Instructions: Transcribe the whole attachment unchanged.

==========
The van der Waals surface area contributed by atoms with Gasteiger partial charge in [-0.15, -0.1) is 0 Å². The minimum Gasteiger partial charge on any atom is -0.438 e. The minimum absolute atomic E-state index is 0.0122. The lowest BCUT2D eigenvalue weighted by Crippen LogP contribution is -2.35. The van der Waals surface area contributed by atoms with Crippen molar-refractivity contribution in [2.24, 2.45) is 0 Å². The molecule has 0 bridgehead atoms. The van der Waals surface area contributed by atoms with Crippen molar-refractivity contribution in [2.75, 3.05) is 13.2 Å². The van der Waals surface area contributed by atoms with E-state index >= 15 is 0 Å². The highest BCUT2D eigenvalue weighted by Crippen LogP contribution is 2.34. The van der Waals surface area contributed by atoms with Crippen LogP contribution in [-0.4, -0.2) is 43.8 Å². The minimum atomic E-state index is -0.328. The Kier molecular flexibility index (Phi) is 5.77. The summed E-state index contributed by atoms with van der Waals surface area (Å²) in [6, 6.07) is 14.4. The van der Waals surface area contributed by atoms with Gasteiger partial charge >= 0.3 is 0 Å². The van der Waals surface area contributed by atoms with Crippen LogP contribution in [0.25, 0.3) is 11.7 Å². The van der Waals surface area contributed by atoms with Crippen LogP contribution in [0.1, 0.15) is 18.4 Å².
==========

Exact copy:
The van der Waals surface area contributed by atoms with Gasteiger partial charge in [-0.15, -0.1) is 0 Å². The minimum Gasteiger partial charge on any atom is -0.438 e. The minimum absolute atomic E-state index is 0.0122. The lowest BCUT2D eigenvalue weighted by Crippen LogP contribution is -2.35. The van der Waals surface area contributed by atoms with Crippen molar-refractivity contribution in [2.24, 2.45) is 0 Å². The molecule has 0 bridgehead atoms. The van der Waals surface area contributed by atoms with Crippen molar-refractivity contribution in [2.75, 3.05) is 13.2 Å². The van der Waals surface area contributed by atoms with E-state index >= 15 is 0 Å². The highest BCUT2D eigenvalue weighted by Crippen LogP contribution is 2.34. The van der Waals surface area contributed by atoms with Crippen LogP contribution in [-0.4, -0.2) is 43.8 Å². The minimum atomic E-state index is -0.328. The Kier molecular flexibility index (Phi) is 5.77. The summed E-state index contributed by atoms with van der Waals surface area (Å²) in [6, 6.07) is 14.4. The van der Waals surface area contributed by atoms with Gasteiger partial charge >= 0.3 is 0 Å². The van der Waals surface area contributed by atoms with Crippen LogP contribution in [0.25, 0.3) is 11.7 Å². The van der Waals surface area contributed by atoms with Crippen LogP contribution in [0.1, 0.15) is 18.4 Å².